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Chapter Thirteen

``So you see,'' said Slartibartfast, slowly stirring his artificially constructed coffee, and thereby also stirring the whirlpool interfaces between real and unreal numbers, between the interactive perceptions of mind and Universe, and thus generating the restructured matrices of implicitly enfolded subjectivity which allowed his ship to reshape the very concept of time and space, ``how it is.''

``Yes,'' said Arthur.

``Yes,'' said Ford.

``What do I do,'' said Arthur, ``with this piece of chicken?''

Slartibartfast glanced at him gravely.

``Toy with it,'' he said, ``toy with it.''

He demonstrated with his own piece.

Arthur did so, and felt the slight tingle of a mathematical function thrilling through the chicken leg as it moved four-dimensionally through what Slartibartfast had assured him was five-dimensional space.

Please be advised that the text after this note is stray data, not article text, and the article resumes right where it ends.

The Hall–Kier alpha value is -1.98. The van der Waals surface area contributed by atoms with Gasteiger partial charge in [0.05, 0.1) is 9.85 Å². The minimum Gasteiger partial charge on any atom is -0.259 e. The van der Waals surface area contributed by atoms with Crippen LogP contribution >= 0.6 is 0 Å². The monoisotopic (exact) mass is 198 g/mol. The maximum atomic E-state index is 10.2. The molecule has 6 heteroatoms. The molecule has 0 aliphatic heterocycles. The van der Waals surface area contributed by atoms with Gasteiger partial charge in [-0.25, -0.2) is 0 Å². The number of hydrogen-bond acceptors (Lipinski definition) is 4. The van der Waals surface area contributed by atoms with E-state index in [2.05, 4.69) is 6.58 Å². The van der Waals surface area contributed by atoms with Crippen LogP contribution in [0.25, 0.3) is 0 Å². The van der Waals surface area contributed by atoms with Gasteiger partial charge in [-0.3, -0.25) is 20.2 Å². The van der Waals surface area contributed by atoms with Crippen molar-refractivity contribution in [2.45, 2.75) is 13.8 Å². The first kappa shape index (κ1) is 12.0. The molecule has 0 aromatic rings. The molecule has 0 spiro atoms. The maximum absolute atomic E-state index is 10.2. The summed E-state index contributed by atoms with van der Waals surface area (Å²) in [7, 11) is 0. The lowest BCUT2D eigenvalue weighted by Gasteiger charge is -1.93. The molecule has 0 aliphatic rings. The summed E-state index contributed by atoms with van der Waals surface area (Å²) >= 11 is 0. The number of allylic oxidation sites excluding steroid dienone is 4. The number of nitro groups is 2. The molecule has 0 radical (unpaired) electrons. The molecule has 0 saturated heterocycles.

``Overnight,'' said Slartibartfast, ``the whole population of Krikkit was transformed from being charming, delightful, intelligent ...''

``... if whimsical ...'' interpolated Arthur.

``... ordinary people,'' said Slartibartfast, ``into charming, delightful, intelligent ...''

``... whimsical ...''

``... manic xenophobes. The idea of a Universe didn't fit into their world picture, so to speak. They simply couldn't cope with it. And so, charmingly, delightfully, intelligently, whimsically if you like, they decided to destroy it. What's the matter now?''

``I don't like the wine very much,'' said Arthur sniffing it.

``Well, send it back. It's all part of the mathematics of it.''

Arthur did so. He didn't like the topography of the waiter's smile, but he'd never liked graphs anyway.

``Where are we going?'' said Ford.

``Back to the Room of Informational Illusions,'' said Slartibartfast, rising and patting his mouth with the mathematical representation of a paper napkin, ``for the second half.''


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